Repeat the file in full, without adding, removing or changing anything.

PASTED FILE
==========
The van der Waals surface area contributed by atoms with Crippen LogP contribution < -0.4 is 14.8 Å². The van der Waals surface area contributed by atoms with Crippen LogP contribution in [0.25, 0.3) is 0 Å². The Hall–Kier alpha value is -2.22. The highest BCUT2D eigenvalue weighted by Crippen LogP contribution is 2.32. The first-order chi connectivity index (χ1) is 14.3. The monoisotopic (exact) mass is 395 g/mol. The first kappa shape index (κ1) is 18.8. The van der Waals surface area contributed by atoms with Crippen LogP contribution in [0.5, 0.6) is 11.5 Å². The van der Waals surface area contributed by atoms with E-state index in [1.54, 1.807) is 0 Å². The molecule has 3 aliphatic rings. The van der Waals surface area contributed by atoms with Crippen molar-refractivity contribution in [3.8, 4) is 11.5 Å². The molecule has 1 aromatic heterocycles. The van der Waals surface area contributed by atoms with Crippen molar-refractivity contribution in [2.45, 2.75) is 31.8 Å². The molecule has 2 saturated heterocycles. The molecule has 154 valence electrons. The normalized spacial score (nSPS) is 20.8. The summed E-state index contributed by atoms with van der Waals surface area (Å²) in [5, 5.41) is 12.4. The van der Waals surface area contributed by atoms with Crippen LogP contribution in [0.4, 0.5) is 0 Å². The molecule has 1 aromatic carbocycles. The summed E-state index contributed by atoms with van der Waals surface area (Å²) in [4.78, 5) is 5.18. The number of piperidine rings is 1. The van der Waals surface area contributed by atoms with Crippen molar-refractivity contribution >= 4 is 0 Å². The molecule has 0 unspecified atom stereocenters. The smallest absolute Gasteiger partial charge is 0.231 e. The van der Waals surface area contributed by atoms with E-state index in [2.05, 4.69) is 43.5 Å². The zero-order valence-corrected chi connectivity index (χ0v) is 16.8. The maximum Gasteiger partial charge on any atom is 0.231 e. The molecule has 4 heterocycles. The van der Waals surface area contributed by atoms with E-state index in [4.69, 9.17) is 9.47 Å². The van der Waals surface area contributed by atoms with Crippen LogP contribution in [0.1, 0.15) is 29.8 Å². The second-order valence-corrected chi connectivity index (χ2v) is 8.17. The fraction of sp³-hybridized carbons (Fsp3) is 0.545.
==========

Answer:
The van der Waals surface area contributed by atoms with Crippen LogP contribution < -0.4 is 14.8 Å². The van der Waals surface area contributed by atoms with Crippen LogP contribution in [0.25, 0.3) is 0 Å². The Hall–Kier alpha value is -2.22. The highest BCUT2D eigenvalue weighted by Crippen LogP contribution is 2.32. The first-order chi connectivity index (χ1) is 14.3. The monoisotopic (exact) mass is 395 g/mol. The first kappa shape index (κ1) is 18.8. The van der Waals surface area contributed by atoms with Crippen LogP contribution in [0.5, 0.6) is 11.5 Å². The van der Waals surface area contributed by atoms with E-state index in [1.54, 1.807) is 0 Å². The molecule has 3 aliphatic rings. The van der Waals surface area contributed by atoms with Crippen molar-refractivity contribution in [3.8, 4) is 11.5 Å². The molecule has 1 aromatic heterocycles. The van der Waals surface area contributed by atoms with Crippen molar-refractivity contribution in [2.45, 2.75) is 31.8 Å². The molecule has 2 saturated heterocycles. The molecule has 154 valence electrons. The normalized spacial score (nSPS) is 20.8. The summed E-state index contributed by atoms with van der Waals surface area (Å²) in [5, 5.41) is 12.4. The van der Waals surface area contributed by atoms with Crippen LogP contribution in [0.4, 0.5) is 0 Å². The molecule has 1 aromatic carbocycles. The summed E-state index contributed by atoms with van der Waals surface area (Å²) in [4.78, 5) is 5.18. The number of piperidine rings is 1. The van der Waals surface area contributed by atoms with Crippen molar-refractivity contribution >= 4 is 0 Å². The molecule has 0 unspecified atom stereocenters. The smallest absolute Gasteiger partial charge is 0.231 e. The van der Waals surface area contributed by atoms with E-state index in [2.05, 4.69) is 43.5 Å². The zero-order valence-corrected chi connectivity index (χ0v) is 16.8. The maximum Gasteiger partial charge on any atom is 0.231 e. The molecule has 4 heterocycles. The van der Waals surface area contributed by atoms with E-state index in [4.69, 9.17) is 9.47 Å². The van der Waals surface area contributed by atoms with Crippen LogP contribution in [0.1, 0.15) is 29.8 Å². The second-order valence-corrected chi connectivity index (χ2v) is 8.17. The fraction of sp³-hybridized carbons (Fsp3) is 0.545.